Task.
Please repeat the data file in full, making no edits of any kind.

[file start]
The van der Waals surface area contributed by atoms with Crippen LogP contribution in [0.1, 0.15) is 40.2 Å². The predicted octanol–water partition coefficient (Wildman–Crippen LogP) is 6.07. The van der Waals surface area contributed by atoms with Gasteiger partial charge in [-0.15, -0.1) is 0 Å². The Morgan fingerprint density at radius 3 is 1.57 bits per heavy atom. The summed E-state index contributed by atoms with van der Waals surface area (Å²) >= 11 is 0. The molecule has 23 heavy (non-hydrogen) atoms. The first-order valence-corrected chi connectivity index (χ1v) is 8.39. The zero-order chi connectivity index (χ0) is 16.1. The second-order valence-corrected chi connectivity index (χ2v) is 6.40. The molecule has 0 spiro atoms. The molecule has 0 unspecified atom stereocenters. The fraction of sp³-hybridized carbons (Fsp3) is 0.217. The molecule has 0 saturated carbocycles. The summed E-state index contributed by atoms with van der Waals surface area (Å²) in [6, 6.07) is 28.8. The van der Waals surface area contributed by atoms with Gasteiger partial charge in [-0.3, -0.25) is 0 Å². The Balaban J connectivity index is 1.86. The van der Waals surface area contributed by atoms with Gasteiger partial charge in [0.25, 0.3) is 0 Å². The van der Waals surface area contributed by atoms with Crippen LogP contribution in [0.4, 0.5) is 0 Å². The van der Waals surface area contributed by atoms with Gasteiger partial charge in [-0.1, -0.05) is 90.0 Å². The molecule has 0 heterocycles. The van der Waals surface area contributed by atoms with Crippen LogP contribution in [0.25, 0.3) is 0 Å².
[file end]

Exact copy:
The van der Waals surface area contributed by atoms with Crippen LogP contribution in [0.1, 0.15) is 40.2 Å². The predicted octanol–water partition coefficient (Wildman–Crippen LogP) is 6.07. The van der Waals surface area contributed by atoms with Gasteiger partial charge in [-0.15, -0.1) is 0 Å². The Morgan fingerprint density at radius 3 is 1.57 bits per heavy atom. The summed E-state index contributed by atoms with van der Waals surface area (Å²) >= 11 is 0. The molecule has 23 heavy (non-hydrogen) atoms. The first-order valence-corrected chi connectivity index (χ1v) is 8.39. The zero-order chi connectivity index (χ0) is 16.1. The second-order valence-corrected chi connectivity index (χ2v) is 6.40. The molecule has 0 spiro atoms. The molecule has 0 unspecified atom stereocenters. The fraction of sp³-hybridized carbons (Fsp3) is 0.217. The molecule has 0 saturated carbocycles. The summed E-state index contributed by atoms with van der Waals surface area (Å²) in [6, 6.07) is 28.8. The van der Waals surface area contributed by atoms with Gasteiger partial charge in [-0.3, -0.25) is 0 Å². The Balaban J connectivity index is 1.86. The van der Waals surface area contributed by atoms with Gasteiger partial charge in [0.25, 0.3) is 0 Å². The van der Waals surface area contributed by atoms with Crippen LogP contribution in [0.4, 0.5) is 0 Å². The van der Waals surface area contributed by atoms with Gasteiger partial charge in [-0.1, -0.05) is 90.0 Å². The molecule has 0 heterocycles. The van der Waals surface area contributed by atoms with Crippen LogP contribution in [0.25, 0.3) is 0 Å².